However, there is a form of striping down the back besides the dun factor variety that is not commonly recognized, and is usually confused with it, that can appear with the "c cr" (cream) gene, which I call countershading striping, and is also known as sooty/smutty striping. It is not the same as the dun factor type, which is accompanied by leg barring and other primitive markings. Below left are pictures showing examples of this type of striping on two buckskin horses from the "c cr" dilution. This type of countershading striping is not accompanied by leg barring, and this type can appear on a buckskin horse from the c cr dilution (so occasionally you actually could have a buckskin with a stripe).
Sometimes a horse also happens to carry both a "c cr" (cream) dilution gene and a "dun" dilution gene (with the associated dun factor markings), as seen in the picture below on the right. These two different dilution genes interact to produce the lighter shades of dun, claybank, and palominos with dorsal stripes. Horses carrying both genes will have a stripe down the back and leg barring received from their dun parent, and will also have characteristics associated with the "cream" dilution, such as a white, or mixed color mane and tail. In these horses the action of the "c cr" gene will sometimes dilute the dun factor leg barring and dorsal stripe so it appears paler, or sometimes becomes just a shadow down the back, which then more resembles a countershading stripe. They are registered as one of the dun colors with AQHA. For example, a palomino with dun factor markings (commonly called a dunalino or linebacked palomino) is registered as a "red dun", because the AQHA's official handbook says "palominos do not have dorsal stripes", but for red dun they say "body color yellowish or flesh colored, mane and tail are red or reddish, flaxen, white or mixed; has red or reddish dorsal stripe...". Just because he is registered as a red dun does not change the fact he is also genetically a palomino. At this time they just don't have a practical way to register horses with multiple color factors. They have to be classed somewhere, and AQHA elected to class them with the duns. Generally, the various buckskin and palomino registries will not register a palomino with a dorsal stripe. However, they often vary somewhat in definition of a color, and in what each registry will consider as an acceptable color. Rules regarding color are subject to revision as we acquire more updated information on color genetics. Thus, you should consult with the other color registries individually as to their position on specific colors or for questions about specific horses. What may not be acceptable in one registry may be acceptable in another.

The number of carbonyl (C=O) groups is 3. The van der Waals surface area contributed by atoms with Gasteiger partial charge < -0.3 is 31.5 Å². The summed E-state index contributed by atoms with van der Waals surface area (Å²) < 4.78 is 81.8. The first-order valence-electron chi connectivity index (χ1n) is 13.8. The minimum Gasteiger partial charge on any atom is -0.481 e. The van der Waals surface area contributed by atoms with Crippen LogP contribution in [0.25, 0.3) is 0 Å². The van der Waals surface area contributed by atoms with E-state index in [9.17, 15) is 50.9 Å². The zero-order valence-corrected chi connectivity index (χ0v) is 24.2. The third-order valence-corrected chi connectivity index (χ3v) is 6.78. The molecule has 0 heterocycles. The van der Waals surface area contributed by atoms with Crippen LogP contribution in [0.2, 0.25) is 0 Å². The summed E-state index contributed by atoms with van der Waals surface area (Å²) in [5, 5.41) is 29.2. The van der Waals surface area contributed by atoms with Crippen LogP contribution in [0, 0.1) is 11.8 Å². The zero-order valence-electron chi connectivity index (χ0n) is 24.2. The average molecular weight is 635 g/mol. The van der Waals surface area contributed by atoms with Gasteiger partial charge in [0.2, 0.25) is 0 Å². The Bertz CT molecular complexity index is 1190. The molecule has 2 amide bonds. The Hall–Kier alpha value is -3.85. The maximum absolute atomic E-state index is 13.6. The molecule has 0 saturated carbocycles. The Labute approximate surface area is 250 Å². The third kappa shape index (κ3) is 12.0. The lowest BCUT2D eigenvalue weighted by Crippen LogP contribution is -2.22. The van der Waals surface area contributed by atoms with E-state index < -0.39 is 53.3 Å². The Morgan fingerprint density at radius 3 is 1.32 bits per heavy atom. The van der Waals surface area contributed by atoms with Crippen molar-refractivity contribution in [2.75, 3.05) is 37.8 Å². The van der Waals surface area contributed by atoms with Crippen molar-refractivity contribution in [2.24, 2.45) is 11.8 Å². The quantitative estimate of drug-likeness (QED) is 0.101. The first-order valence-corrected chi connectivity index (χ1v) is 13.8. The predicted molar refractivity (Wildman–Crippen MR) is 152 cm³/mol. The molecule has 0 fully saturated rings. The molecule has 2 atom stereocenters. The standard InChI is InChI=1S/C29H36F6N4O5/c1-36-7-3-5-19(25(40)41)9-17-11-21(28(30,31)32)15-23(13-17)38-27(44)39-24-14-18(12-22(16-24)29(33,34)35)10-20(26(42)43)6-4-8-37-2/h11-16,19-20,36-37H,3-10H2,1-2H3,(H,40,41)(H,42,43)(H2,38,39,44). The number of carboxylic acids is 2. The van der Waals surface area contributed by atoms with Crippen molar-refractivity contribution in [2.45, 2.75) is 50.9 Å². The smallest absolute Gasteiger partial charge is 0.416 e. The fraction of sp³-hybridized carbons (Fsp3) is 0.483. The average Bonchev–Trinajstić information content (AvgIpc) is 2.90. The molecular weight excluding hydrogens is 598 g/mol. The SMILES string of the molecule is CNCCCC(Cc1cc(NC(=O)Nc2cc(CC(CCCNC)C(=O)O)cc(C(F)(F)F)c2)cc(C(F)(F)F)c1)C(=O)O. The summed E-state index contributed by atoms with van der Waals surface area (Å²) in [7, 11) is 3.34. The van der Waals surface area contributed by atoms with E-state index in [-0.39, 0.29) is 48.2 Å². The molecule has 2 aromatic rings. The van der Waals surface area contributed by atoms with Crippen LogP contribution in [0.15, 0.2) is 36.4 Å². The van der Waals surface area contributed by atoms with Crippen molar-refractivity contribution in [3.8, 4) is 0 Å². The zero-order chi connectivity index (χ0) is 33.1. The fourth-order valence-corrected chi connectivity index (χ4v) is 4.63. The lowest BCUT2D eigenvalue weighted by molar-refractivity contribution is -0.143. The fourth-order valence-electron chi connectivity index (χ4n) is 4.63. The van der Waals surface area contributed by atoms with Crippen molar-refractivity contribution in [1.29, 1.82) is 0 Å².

Believed to correspond to the "C" locus dilutions in other animals, the "c cr" dilution would act to reduce the amount of pigment by a reduction in the number, size, shape, and distribution of pigment granules in the hair, probably by a chemical process that interferes with the activity of tyrosinase necessary for pigmentation. In other animals the various "C" locus dilutions are recessive. In horses, the "cream" dilution is an incompletely dominant gene, which means the amount of dilution depends on whether the horse carries one (single dose, heterozygous) or two (double dose, homozygous) copies of the gene.